Sometimes in winter, when I am walking my dog across the frozen fields, I will get really cold and start to feel sorry for myself.  Then I remember Stalingrad – I wasn’t there, you understand, but Antony Beevor’s book of that name evokes the suffering of both sides so vividly that you almost believe that you are indeed out there on the Russian steppe.  In arctic conditions, the Soviets kept German POWs in simple rings of wire – no huts, no tents, no shelter, and little winter clothing.  Beevor says that at night they had to stand together in threes or fours, with a blanket over their heads to keep their warm breath in, trying to sleep, “like horses.”

And so then I think, out there in the field, no, this is not really cold.

On Wednesday, I had a tooth extracted.  I was in the dentist’s chair for an hour and a half as she pulled and wrenched and drilled and levered.  It was worse when the anaesthetic wore off.

Thursday morning is breakfast networking, and I have challenged myself to run before it every week for quite a while.  In fact LAST week was my 99th consecutive run before BNI.  So, obviously, you know me well enough by now to know that I could not stop at that number.

I felt sorry for myself when I got up at 4:45; I felt sorry for myself when I went outside with Roni; and I felt sorry for myself when I started the painful process of actually running.

But then I thought of my friend, Guy.

Immediately I extracted myself from my little world of woe and tried to inhabit the world of a man with terminal prostate cancer who is in constant and intense physical pain – exacerbated by the mental anguish of not knowing how long he will be there for his family, and if he will see his daughter graduate.  And yet here is a man, who, if you met him, would come across as the most positive, engaging, sociable and happy person in the world.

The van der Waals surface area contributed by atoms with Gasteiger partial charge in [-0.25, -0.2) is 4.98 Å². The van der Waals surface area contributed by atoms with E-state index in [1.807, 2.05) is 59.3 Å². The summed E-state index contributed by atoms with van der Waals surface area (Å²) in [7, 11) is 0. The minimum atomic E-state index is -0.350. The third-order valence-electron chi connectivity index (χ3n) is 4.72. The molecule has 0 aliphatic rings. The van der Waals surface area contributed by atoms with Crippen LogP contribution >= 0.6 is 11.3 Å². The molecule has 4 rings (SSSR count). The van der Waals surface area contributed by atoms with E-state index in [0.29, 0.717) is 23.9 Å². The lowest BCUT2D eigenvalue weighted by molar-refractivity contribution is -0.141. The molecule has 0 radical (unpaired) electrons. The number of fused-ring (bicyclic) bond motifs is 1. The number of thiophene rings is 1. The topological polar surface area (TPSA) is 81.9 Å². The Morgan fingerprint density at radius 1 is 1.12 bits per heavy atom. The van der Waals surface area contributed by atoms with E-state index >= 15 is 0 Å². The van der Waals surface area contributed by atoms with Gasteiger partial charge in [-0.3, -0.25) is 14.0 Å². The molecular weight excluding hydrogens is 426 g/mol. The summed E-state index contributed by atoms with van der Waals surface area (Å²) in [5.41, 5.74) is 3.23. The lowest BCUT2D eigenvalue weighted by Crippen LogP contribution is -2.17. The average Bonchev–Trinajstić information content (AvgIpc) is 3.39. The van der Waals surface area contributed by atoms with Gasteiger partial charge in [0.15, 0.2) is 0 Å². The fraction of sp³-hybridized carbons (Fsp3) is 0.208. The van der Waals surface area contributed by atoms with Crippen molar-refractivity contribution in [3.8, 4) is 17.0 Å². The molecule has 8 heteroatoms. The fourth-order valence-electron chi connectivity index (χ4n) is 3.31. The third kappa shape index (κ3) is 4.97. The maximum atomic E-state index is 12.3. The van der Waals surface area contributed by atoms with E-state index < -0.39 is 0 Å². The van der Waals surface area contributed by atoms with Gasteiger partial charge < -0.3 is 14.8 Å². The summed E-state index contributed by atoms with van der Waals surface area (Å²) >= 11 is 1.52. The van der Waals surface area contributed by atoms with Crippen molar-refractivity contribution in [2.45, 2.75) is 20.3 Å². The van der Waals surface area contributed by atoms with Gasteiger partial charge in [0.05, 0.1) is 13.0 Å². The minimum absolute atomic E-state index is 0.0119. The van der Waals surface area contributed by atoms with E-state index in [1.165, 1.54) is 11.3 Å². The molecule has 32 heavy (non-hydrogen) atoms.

He is the bravest person I have ever met………… with the possible exception of my mum, who refused injections when having a filling: “I’d much rather have a bit of discomfort for a few minutes than that awful numb feeling for hours afterwards.”

My mum had Parkinson’s Disease for the last 30 or so years of her life, and in one meeting with her consultant, she said:

“Oh well, there’s lots of people worse off than me.”

“Yes,” he replied, “but that doesn’t help you now, does it, my dear?”

She thought that was wonderful, and, I guess, in the circumstances, it was, but considering once again my weak and woebegone self – cold in a wintry field, sore post-extraction – it is sometimes instructive to extract oneself from one’s immediate woes and consider, for a moment, the wider context of all human bravery and endurance.